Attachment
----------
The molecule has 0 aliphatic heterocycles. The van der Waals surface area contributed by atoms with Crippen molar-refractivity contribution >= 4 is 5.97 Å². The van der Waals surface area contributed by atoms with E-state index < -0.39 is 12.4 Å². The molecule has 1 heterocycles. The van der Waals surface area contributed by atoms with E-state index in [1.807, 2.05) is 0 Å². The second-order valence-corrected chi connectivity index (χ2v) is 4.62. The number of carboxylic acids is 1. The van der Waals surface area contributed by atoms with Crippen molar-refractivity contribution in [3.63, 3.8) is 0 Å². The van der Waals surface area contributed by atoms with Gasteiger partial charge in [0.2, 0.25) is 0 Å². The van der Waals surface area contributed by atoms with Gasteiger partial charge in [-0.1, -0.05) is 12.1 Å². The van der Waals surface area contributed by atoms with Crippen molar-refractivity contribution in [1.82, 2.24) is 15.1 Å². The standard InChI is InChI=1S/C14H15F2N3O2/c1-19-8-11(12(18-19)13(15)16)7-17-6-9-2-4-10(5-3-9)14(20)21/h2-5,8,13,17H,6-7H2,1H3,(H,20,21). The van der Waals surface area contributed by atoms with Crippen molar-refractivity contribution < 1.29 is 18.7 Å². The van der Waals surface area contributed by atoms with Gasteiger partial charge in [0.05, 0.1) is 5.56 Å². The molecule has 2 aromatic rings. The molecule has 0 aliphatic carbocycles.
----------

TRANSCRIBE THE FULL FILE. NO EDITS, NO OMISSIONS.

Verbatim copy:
The molecule has 0 aliphatic heterocycles. The van der Waals surface area contributed by atoms with Crippen molar-refractivity contribution >= 4 is 5.97 Å². The van der Waals surface area contributed by atoms with E-state index < -0.39 is 12.4 Å². The molecule has 1 heterocycles. The van der Waals surface area contributed by atoms with E-state index in [1.807, 2.05) is 0 Å². The second-order valence-corrected chi connectivity index (χ2v) is 4.62. The number of carboxylic acids is 1. The van der Waals surface area contributed by atoms with Crippen molar-refractivity contribution in [3.63, 3.8) is 0 Å². The van der Waals surface area contributed by atoms with Gasteiger partial charge in [0.2, 0.25) is 0 Å². The van der Waals surface area contributed by atoms with Gasteiger partial charge in [-0.1, -0.05) is 12.1 Å². The van der Waals surface area contributed by atoms with Crippen molar-refractivity contribution in [1.82, 2.24) is 15.1 Å². The standard InChI is InChI=1S/C14H15F2N3O2/c1-19-8-11(12(18-19)13(15)16)7-17-6-9-2-4-10(5-3-9)14(20)21/h2-5,8,13,17H,6-7H2,1H3,(H,20,21). The van der Waals surface area contributed by atoms with Crippen molar-refractivity contribution < 1.29 is 18.7 Å². The van der Waals surface area contributed by atoms with Gasteiger partial charge in [0.05, 0.1) is 5.56 Å². The molecule has 2 aromatic rings. The molecule has 0 aliphatic carbocycles.